Hepatic inflow occlusion increases the efficacy of interstitial laser-induced thermotherapy in rat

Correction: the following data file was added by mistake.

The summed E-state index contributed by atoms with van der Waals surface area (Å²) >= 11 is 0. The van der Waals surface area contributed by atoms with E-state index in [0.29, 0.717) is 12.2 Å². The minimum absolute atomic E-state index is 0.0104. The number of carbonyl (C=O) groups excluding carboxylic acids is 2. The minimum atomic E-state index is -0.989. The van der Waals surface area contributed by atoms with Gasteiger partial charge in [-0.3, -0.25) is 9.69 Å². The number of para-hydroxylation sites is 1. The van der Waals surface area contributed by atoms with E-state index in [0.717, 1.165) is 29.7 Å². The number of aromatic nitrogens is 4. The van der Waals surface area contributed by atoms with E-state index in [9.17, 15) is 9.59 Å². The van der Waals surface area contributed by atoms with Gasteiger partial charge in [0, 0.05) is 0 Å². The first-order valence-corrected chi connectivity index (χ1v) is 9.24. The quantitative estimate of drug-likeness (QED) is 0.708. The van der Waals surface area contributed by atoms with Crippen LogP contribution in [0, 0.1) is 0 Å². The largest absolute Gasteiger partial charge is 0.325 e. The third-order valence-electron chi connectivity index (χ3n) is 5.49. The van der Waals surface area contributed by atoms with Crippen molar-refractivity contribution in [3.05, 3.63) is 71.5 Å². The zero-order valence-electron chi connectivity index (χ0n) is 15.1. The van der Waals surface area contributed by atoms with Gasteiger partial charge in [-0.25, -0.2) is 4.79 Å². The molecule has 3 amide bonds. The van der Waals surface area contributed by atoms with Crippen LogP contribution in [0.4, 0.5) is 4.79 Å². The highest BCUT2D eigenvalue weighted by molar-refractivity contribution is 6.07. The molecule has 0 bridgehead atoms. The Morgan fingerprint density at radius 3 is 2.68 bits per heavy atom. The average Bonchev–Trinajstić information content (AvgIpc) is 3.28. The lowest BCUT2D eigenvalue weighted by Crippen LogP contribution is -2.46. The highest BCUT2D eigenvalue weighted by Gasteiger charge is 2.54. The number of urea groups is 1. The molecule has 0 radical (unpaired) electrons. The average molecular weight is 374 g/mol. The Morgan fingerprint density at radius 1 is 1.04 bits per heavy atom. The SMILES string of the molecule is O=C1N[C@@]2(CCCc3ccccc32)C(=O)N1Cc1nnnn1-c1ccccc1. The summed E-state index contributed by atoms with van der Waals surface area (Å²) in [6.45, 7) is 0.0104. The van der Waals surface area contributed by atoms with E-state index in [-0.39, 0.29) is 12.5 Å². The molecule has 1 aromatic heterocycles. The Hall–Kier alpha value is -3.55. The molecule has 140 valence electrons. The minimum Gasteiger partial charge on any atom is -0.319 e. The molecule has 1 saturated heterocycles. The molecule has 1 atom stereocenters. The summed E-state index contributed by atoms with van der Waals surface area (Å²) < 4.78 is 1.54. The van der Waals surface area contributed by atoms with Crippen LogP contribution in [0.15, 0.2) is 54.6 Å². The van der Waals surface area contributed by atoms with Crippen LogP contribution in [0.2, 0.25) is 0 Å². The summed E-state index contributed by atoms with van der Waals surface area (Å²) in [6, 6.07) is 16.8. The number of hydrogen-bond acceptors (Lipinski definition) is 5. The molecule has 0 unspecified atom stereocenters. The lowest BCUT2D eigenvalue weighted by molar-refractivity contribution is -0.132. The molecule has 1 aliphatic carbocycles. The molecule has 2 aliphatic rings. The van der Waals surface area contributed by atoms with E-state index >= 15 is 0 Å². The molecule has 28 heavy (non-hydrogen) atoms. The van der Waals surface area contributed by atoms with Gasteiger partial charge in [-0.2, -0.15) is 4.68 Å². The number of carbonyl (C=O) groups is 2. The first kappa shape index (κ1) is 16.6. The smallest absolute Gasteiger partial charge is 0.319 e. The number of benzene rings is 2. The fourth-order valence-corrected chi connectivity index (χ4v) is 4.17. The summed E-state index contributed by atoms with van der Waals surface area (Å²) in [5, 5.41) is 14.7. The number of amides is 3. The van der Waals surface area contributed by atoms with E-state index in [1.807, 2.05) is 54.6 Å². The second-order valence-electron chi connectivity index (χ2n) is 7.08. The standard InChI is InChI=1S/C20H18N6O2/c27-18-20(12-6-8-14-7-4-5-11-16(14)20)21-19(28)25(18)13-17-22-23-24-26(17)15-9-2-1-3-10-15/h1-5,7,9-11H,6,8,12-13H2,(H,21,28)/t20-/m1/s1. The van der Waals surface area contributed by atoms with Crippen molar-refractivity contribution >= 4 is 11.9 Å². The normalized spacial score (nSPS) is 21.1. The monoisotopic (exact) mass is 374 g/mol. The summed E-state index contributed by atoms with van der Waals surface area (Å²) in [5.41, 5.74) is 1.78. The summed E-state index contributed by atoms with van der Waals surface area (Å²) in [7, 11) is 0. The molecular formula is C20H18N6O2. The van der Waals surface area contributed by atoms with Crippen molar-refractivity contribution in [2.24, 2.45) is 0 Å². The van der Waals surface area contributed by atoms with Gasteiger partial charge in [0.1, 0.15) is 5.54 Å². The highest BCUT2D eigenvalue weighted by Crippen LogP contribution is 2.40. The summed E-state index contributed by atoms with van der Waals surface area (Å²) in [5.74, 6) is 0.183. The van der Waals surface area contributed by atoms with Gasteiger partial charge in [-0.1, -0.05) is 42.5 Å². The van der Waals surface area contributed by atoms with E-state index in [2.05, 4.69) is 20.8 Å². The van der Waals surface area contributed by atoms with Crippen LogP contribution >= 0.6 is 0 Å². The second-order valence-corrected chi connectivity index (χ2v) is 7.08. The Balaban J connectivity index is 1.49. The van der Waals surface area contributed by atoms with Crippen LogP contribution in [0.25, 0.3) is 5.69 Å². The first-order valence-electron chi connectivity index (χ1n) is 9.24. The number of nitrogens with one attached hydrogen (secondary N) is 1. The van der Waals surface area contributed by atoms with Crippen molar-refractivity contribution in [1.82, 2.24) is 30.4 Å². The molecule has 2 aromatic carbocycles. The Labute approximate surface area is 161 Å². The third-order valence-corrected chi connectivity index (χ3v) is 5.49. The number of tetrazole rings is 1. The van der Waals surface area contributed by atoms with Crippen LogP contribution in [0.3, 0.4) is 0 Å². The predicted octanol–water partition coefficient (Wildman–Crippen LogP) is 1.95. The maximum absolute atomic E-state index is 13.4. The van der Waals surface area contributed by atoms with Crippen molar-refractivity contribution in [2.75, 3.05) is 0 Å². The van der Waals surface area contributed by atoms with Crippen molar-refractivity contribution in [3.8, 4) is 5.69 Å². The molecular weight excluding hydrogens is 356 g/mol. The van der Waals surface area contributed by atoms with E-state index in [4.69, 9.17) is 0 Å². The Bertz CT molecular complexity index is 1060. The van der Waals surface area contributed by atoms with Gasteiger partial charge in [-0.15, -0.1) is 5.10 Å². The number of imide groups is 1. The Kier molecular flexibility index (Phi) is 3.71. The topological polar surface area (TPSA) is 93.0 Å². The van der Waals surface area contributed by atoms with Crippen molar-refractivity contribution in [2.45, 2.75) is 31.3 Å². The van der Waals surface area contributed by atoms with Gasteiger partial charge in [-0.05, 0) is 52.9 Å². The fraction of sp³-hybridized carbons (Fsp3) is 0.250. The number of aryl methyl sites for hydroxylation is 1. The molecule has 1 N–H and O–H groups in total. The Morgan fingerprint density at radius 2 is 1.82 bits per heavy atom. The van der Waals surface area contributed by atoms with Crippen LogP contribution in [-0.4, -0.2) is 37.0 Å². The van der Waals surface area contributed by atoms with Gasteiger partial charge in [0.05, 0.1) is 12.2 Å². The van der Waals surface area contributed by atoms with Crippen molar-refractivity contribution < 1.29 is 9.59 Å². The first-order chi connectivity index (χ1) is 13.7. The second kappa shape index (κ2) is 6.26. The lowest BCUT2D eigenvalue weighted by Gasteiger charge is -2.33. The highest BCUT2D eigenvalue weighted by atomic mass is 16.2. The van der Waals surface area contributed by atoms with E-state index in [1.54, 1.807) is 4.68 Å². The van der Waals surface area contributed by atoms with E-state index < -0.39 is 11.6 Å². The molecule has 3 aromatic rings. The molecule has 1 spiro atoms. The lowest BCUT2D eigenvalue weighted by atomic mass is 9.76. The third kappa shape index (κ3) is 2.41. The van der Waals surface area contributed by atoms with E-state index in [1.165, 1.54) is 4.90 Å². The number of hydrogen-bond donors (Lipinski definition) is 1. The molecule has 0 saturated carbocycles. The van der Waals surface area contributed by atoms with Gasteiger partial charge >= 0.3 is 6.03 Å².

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Interstitial laser-induced thermotherapy (ILT) destroys tumors thermally, ILT was performed for treatment of liver tumors in rats to investigate the effect of hepatic inflow occlusion on temperature distribution and lesion size. Tumors were irradiated for 20 min with near-infrared light from a neodymium:yttrium-aluminum-garnet (Nd:YAG) laser, The laser light at a power of 1.5 W was delivered through a plane-cut optical fiber, the tip of which was placed in the tumor. Rats in group I received ILT without interruption of hepatic blood flow. Those in group II received ILT during hepatic inflow occlusion. Liver temperatures were measured during treatment. After 3 days the animals were sacrificed and the size of the lesions was measured. Occlusion of the hepatic inflow during ILT increased the maximum lesion diameter, as measured at the liver surface, by 47%. Linear interpolation between the temperatures measured at 6 and 12 mm distance from the fiber tip revealed that the temperature at the necrotic border just before the end of treatment was approximately 45 degrees C in both the occluded and nonoccluded groups, indicating that the hepatic inflow occlusion caused no increase in tissue thermal sensitivity, This study shows that occlusion of the hepatic in-flow during interstitial laser-induced thermotherapy causes a significant increase in lesion size, which could have implications for the treatment of hepatic tumors. (C) 1997 Academic Press.